The economy became partly dependent on government aid during the pandemic. The government council is convinced that the Zug model has succeeded.
“The pandemic seems to be gradually coming to an end," says Heinz Tännler, Finance Director of Zug, " Which is why it's time to hold a media conference to take a first look back – especially at the state aid offered by the canton of Zug. Companies have been able to submit applications for financial support up to the end of May, when the programme was terminated. There’s an interesting fact here: according to information from the Finance Directorate, an above-average number of applications were again submitted towards the end of May, a total of 50. A large proportion of these were rejected, however. By way of comparison, an overall total of 740 applications have been received, of which a good 80% were approved. "The quality of the applications has decreased towards the end," explains Heinz Tännler at the media conference and adds: "You could say there were probably some people who just wanted to try it."
Finance Director Heinz Tännler
Economics Director Silvia Thalmann-Gut.
But the applications have all been carefully examined. Which is why the high number of approved applications does not suggest that the canton has spent money in a "loose-handed" way. "Rather, the process was structured in such a way that those companies who suspected that they could not benefit from the program did not even make an attempt," believes Heinz Tännler. A total of 582 companies have benefited over the last six months – not forgetting that there are still applications to be processed.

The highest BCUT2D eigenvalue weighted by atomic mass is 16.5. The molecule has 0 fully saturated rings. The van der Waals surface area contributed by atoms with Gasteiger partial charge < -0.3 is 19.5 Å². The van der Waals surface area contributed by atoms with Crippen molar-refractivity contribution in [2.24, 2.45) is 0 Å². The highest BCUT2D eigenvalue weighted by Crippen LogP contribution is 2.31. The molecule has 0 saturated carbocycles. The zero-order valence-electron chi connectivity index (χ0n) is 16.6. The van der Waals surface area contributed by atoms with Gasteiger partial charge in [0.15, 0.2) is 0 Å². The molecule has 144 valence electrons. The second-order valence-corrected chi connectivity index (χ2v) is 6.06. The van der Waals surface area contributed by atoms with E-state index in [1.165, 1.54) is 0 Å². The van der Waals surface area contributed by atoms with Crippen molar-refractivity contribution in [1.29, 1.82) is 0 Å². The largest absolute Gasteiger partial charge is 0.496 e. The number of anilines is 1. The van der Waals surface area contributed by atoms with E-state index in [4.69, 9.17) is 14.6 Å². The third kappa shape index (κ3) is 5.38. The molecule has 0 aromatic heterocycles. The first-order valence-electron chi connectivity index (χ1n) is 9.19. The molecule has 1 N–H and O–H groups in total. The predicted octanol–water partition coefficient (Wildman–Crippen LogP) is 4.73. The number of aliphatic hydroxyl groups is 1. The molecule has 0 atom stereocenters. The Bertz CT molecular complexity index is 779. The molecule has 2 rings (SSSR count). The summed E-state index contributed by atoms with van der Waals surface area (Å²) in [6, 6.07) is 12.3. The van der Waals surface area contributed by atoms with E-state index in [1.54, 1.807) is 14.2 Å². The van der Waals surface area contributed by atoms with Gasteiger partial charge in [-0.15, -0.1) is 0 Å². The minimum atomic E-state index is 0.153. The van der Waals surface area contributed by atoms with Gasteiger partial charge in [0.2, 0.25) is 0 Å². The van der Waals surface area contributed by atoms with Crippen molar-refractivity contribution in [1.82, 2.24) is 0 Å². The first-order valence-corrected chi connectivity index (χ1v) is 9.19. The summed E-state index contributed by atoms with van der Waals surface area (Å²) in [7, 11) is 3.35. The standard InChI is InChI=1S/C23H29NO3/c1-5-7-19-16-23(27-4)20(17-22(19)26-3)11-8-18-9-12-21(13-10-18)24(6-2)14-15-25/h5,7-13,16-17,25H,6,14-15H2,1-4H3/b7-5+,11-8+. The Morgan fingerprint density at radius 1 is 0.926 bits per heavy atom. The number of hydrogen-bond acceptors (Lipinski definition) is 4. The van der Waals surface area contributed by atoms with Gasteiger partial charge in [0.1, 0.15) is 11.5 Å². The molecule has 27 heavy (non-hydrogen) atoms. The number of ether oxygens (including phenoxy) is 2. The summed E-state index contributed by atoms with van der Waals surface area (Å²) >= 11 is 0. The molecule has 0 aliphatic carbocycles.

More ‘A-fonds-perdu’ contributions than expected
Heinz Tännler's basic assessment: "The hardship programme was a complete success. In this way, many bankruptcies could be averted and the Zug economy was greatly assisted." According to him, this assessment is shared by industry associations, the persons directly affected and the public.
Whether the canton of Zug should have participated in this federal programme was never up for debate. The question was rather how much money should be provided. This was originally expected to be CHF 44 million, but ultimately increased in steps to CHF 150 million. The reason for this is non-repayable contributions (‘A-fonds-perdu’) had to be paid out more often than expected. This may have been due to the fact that the measures to contain the virus have been tightened from time to time.
Who had the greatest need for assistance? As expected, the lion's share went to the gastronomy and the hotels. Around 52% of the approved contributions went there, followed by sport (9%) and the event industry (8%).
Recovery is on the way,
The state aid is now to be ended, however, stressed Economics Director Silvia Thalmann-Gut. "There could be a risk of abuse if the programme is continued," she adds. And the need for state aid can be seen to be flattening out. "The indicators point to a broad recovery of the economy." The export industry, for example, is already experiencing a strong upswing throughout Switzerland.
There are also some key figures to show that the economic area of Zug is stabilising. For example, the number of job seekers has decreased slightly. There are also more apprenticeships to be awarded. Silvia Thalmann: "The economy has come through the second shutdown well, and is regenerating itself. A few sectors, namely the catering, event and travel industries, have a longer path ahead of them than others." Further than, for example, the construction, mobility and IT industries, which are booming in the canton of Zug. But the signs are good, even in the harder-hit branches,.
The economy can now continue without state intervention. The simplified procedure for short-time working allowances is also to be cancelled, as Silvia Thalmann also believes that there is potential for abuse here.